If that's correct, then the flask is definitely NOT black powder, which
would be useless in blowing a safe. On the other hand, the "pitcher"
with the long spout in the upper left could be used to drip
nitroglycerine in through a bored hold.
I think that's it, Andy.
The text below is from the link that follows, it mentions the use of black
powder in opening a safe:
"For gunpowder (blackpowder) to be charged into a mechanism such as this
would require that a hole be drilled through the door plate. This would have
been done using either a belly brace or ratchet drill.
This was not always necessary however as in the early days the keylocks were
capacious enough to accept enough black powder, which, being detonated in
such a confined space could remove the lock cap and bolt allowing the
boltwork to be withdrawn."
I think both tools at the top were for blowing black powder into the keyhole
or a hole drilled in the safe.
On 11 Mar, 16:27, "Lloyd E. Sponenburgh" <lloydspinsidemindspring.com>
Blackpowder was used for a very long time in blowing safes. Unlike
Hollywood, the trick wasn't to "blow the safe" (ie burst the case) it
was merely to disrupt the lock. The solution to this was simple, the
"powder proof lock" which was strongly constructed but also designed
so that it had little internal empty space (sometimes by merely adding
a wooden filler plug to an existing lock). This meant that there was
no longer enough space to get a fill of the relatively weak black
powder in place.
Nitroglycerine in US safe-cracking practice was merely a more powerful
explosive. There was still enough room in a powder-proof lock that it
could be disrupted with a nitroglycerine charge. The solution to this
was the development of relockers - mechanical devices that if the lock
mechanism was destroyed would simply wedge the bolts in place
permanently (it was then a long and noisy task for a locksmith to
dismantle the safe, often requiring a replacement safe).
The British "gelly boys" developed a rather more sophisticated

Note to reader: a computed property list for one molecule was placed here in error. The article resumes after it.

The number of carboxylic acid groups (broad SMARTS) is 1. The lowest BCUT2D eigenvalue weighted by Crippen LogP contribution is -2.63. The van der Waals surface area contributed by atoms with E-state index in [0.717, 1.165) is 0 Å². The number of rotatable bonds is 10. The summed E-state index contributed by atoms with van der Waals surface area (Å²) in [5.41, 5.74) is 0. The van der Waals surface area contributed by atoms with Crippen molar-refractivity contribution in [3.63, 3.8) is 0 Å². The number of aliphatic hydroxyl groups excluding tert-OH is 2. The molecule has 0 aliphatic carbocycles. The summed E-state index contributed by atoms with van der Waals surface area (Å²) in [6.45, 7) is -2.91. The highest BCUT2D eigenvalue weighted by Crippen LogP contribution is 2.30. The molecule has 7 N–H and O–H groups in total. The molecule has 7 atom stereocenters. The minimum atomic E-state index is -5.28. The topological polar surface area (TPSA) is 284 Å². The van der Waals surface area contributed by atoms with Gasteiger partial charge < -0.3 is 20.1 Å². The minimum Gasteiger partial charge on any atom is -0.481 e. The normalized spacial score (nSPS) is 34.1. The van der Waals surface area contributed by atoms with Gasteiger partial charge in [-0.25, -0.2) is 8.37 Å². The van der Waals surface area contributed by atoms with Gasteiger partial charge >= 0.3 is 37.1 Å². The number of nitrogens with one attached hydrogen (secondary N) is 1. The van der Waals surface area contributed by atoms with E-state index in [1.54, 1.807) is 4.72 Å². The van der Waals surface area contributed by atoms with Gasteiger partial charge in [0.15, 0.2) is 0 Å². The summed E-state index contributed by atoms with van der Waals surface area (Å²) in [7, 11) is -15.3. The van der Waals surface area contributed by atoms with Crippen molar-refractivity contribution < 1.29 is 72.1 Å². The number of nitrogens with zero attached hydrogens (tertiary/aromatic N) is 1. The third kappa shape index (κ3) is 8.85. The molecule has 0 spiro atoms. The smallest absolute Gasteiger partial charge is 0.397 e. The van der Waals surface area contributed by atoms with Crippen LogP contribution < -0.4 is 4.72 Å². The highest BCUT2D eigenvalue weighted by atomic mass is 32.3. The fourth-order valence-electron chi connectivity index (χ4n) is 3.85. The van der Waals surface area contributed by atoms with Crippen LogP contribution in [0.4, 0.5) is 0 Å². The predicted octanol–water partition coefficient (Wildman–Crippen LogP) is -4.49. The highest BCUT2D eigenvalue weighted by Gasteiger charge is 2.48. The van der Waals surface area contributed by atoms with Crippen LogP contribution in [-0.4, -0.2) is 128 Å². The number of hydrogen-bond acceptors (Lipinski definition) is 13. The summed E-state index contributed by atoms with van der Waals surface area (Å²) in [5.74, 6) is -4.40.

approach. Having had military experience of high velocity explosives,
they realised that a shock wave could be used to cut the plate of the
safe, without destroying the contents too. A hole was drilled in the
plate and their secret weapon deployed on the inside - a condom. This
was then filled with nitroglycerine (made at home by extracting it
from commercial gelignite). Because of the good contact, the shock
wave from a small quantitiy of nitroglycerine was enough to break the
safe plate (and the more hardened it was, the better).
If you have a safe that old, it's probably worth more now than the
contents. Those were iron (not steel) safes, made of plates held
between L-angle corner frames. They could be attacked by "peeling",
taking each of the several plates out one-by-one by levering them up
from a corner, like a big tin opener.
The US defence against that was the "cannonball" safe. Spherical, cast
in one piece, with no corners, no thin plates and a single skin layer
that you had to attack all in one go (or usually fail to). Britain
used better(sic - British hardened steel wasn't too good at first)
flat steel plates in single thick plates. Later the safe began to be
made by folding rather than joining and "round cornered" safes
appeared. The sides, top and bottom were formed as one piece, with the
join underneath, and were hard to attack from the sides. These still